Night, Fam: 5 Things You Need To Know To Get Better Sleep
Sleep. In my life, she has been the ever illusive, hard to get mistress. Even in high school I remember staying up to read because I couldn’t sleep, trying different sleep patterns and routines to find one that worked for me, changing out mattresses and pillows to optimize comfort and support. It’s been a long journey. I thought maybe residency had cured me of this long yearned for relationship (being able to sleep easily and through the night) but alas, once the 80-hour work weeks stopped, by nagging friend insomnia came back to hang out. But, my journey can hopefully make a good blog post! Let’s discuss some things that can hinder you from getting a good night’s sleep.
Cellphones (incl screen time- TVs, laptops, tablets, etc etc): Ahhhhhh the mobile device. In so many ways it has made our lives easier. We have constant access to food, the internet, email, each other, basically the world. For sleep though, this is public enemy #1. The blue back light sends signals to the brain to wake up, instead of shutting things down. It also screws with melatonin, which is the chemical that regulates a healthy sleep/ wake cycle. Also, most of the things we are doing on the phone are stimulants- ie checking Facebook or writing an email, it sends more signals to think, activate, wake up, etc. For better sleep hygiene screen time should be limited (or non-existent) 1-2 hours before bed. Ideally the phones, TVs, laptops shouldn’t even make it to the bedroom. If this isn’t feasible, there are settings to dim the blue light which can help sleep hygiene.
Diet: Diet is a big one. This includes the food we eat, as well as what we drink before bed. Eating too close to bedtime, or eating food that’s heavy, greasy, salty can really disrupt sleep. Alcohol, though it may help us fall asleep, causes disruptions in the REM cycles and can often leave you feeling sluggish and worn out the next day. Even drinking too much water before bed means getting awakened by “nature’s call” in the middle of the night. And of course, that after dinner cup of Joe. Caffeine stays in the system for 4-6 hours, so drinking any coffee, soda, tea after about 3pm is asking for sleep troubles.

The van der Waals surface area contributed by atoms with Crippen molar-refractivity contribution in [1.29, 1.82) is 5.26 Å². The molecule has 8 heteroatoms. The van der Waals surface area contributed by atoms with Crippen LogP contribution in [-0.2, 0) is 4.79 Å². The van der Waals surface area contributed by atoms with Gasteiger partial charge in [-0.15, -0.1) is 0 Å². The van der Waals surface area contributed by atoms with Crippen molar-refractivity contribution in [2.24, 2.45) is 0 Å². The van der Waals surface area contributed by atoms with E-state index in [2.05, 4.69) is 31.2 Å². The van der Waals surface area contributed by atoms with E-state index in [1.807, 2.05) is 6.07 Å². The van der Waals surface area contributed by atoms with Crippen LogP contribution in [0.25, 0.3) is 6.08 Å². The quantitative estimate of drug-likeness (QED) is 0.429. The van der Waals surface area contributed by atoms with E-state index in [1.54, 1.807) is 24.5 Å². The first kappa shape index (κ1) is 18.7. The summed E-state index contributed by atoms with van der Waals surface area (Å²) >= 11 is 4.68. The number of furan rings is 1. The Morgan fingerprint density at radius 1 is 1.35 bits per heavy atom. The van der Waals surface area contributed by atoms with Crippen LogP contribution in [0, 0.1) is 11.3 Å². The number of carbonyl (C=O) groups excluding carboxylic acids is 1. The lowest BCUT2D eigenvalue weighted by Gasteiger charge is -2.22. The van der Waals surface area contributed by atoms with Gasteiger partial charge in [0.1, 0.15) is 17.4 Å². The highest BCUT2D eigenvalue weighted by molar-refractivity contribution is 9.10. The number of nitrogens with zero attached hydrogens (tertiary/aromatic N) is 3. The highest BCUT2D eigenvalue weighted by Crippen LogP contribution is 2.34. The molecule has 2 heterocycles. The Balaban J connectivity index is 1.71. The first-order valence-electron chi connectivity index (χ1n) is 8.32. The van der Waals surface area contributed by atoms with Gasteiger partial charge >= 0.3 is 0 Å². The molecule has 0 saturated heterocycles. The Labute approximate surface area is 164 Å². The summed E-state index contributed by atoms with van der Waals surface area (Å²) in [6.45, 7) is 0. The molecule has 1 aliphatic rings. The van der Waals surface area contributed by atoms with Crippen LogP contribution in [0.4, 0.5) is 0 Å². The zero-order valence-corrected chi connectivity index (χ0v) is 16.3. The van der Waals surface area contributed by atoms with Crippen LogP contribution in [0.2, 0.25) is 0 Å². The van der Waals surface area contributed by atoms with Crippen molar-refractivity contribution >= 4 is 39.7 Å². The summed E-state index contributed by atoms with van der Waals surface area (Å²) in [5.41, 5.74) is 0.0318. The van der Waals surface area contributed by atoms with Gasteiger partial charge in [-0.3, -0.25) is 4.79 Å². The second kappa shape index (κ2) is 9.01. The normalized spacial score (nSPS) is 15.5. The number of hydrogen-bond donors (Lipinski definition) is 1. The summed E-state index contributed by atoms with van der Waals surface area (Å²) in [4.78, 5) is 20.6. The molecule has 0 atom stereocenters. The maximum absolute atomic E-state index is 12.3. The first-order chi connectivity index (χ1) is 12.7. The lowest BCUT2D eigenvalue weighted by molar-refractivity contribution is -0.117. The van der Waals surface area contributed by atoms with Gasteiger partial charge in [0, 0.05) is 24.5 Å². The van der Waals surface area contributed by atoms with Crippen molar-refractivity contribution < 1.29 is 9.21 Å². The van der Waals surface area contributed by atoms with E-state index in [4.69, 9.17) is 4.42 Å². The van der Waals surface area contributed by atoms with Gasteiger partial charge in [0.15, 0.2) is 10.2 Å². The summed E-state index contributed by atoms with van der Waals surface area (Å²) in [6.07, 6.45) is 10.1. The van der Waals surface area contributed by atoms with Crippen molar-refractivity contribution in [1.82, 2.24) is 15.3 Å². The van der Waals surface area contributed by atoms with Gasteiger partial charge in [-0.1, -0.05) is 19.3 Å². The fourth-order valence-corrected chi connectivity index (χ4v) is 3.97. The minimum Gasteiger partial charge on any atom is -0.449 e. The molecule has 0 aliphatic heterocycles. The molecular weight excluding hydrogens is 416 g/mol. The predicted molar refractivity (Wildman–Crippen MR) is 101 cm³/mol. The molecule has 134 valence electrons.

Temperature: This was something I learned (and was surprised by) during one of my “how can I sleep better” google searches. Ideal bedroom temperature should be between 60-67 degrees. I tend to be cold before I get hot, and I would leave the thermostat off or on heat mode for the majority of the time. Now, I cool my bedroom off during the day so when I crawl into bed the room is a bit chilly. But, this really has helped me sleep through the night. (Side bar: I am a huge proponent of exercise, but exercising too close to bed can also throw off our internal body thermometer and lead to sleep disruptions! Keep that in mind when considering an evening run!)
Guests: Bedroom guests can be fun! But they can also disrupt the quality of sleep. Pets and children tend to top the list of bedroom guest offenders. Maybe the couples of the 50s had it right, sleeping in those twin separate beds probably gave them a better night of sleep and maybe that’s why they weren’t as stressed? Anyway, I digress. Even though cuddling with the little ones (either human or furry) can be a precious moment, it can also really affect sleep patterns.
Snoring: Nobody wants to be a snorer. It’s not the most sexy thing to be told “Hey, do you know you sound really loud at night? And make really unattractive noises while you sleep?” The next time someone tells you this though, give them a big hug, thank them for letting you know, and get tested for sleep apnea (the fancy term for snoring). Snoring is actually a mechanism of abnormal breathing while sleeping. With every snore there’s a diminished oxygen supply sent to the lungs and subsequently the brain doesn’t get the air it needs. This causes the body to wake up multiple times throughout the night, which in turn means poor sleep quality. It is amazing how much better people feel when they get a proper diagnosis and also get treated for sleep apnea. (Side bar: Pregnancy makes everything swollen, including the nasal passages. Even if you were never a snorer in your life, your bed partner may not be lying when they say you are now. It is very important to get this checked because chronic or bad snoring in pregnancy can actually lead to things like preterm labor, pre term delivery, growth restricted babies, and fetal distress.)
Remember to always touch base with your physician to explore other options for healthy sleeping, and what personal barriers maybe present in your world. I hope this post was informative and didn’t put you to sleep! Happy dreaming.